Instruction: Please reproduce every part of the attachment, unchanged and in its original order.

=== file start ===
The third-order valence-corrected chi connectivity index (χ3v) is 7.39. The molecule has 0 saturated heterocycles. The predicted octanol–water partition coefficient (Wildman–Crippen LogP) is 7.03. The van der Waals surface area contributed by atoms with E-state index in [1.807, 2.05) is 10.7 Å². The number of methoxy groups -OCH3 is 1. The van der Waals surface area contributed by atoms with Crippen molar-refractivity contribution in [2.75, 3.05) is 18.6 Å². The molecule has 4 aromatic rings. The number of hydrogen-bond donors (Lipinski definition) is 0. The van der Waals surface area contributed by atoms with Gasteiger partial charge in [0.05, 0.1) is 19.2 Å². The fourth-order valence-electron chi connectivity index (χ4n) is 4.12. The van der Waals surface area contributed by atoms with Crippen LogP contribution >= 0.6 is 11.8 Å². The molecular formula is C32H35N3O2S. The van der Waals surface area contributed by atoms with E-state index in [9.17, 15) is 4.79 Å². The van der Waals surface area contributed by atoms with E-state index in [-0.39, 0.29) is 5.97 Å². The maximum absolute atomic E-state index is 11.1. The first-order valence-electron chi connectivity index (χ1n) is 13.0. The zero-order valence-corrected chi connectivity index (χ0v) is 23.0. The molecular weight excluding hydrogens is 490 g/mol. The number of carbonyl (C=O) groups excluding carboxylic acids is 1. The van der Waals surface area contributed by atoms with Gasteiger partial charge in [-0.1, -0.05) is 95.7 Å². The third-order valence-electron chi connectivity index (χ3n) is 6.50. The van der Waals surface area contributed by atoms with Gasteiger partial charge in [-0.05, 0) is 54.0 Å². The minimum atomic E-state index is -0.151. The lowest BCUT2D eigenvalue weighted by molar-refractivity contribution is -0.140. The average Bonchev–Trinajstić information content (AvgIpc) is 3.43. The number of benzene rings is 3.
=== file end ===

The third-order valence-corrected chi connectivity index (χ3v) is 7.39. The molecule has 0 saturated heterocycles. The predicted octanol–water partition coefficient (Wildman–Crippen LogP) is 7.03. The van der Waals surface area contributed by atoms with E-state index in [1.807, 2.05) is 10.7 Å². The number of methoxy groups -OCH3 is 1. The van der Waals surface area contributed by atoms with Crippen molar-refractivity contribution in [2.75, 3.05) is 18.6 Å². The molecule has 4 aromatic rings. The number of hydrogen-bond donors (Lipinski definition) is 0. The van der Waals surface area contributed by atoms with Gasteiger partial charge in [0.05, 0.1) is 19.2 Å². The fourth-order valence-electron chi connectivity index (χ4n) is 4.12. The van der Waals surface area contributed by atoms with Crippen LogP contribution >= 0.6 is 11.8 Å². The molecular formula is C32H35N3O2S. The van der Waals surface area contributed by atoms with E-state index in [9.17, 15) is 4.79 Å². The van der Waals surface area contributed by atoms with E-state index in [-0.39, 0.29) is 5.97 Å². The maximum absolute atomic E-state index is 11.1. The first-order valence-electron chi connectivity index (χ1n) is 13.0. The zero-order valence-corrected chi connectivity index (χ0v) is 23.0. The molecular weight excluding hydrogens is 490 g/mol. The number of carbonyl (C=O) groups excluding carboxylic acids is 1. The van der Waals surface area contributed by atoms with Gasteiger partial charge in [-0.1, -0.05) is 95.7 Å². The third-order valence-electron chi connectivity index (χ3n) is 6.50. The van der Waals surface area contributed by atoms with Gasteiger partial charge in [-0.05, 0) is 54.0 Å². The minimum atomic E-state index is -0.151. The lowest BCUT2D eigenvalue weighted by molar-refractivity contribution is -0.140. The average Bonchev–Trinajstić information content (AvgIpc) is 3.43. The number of benzene rings is 3.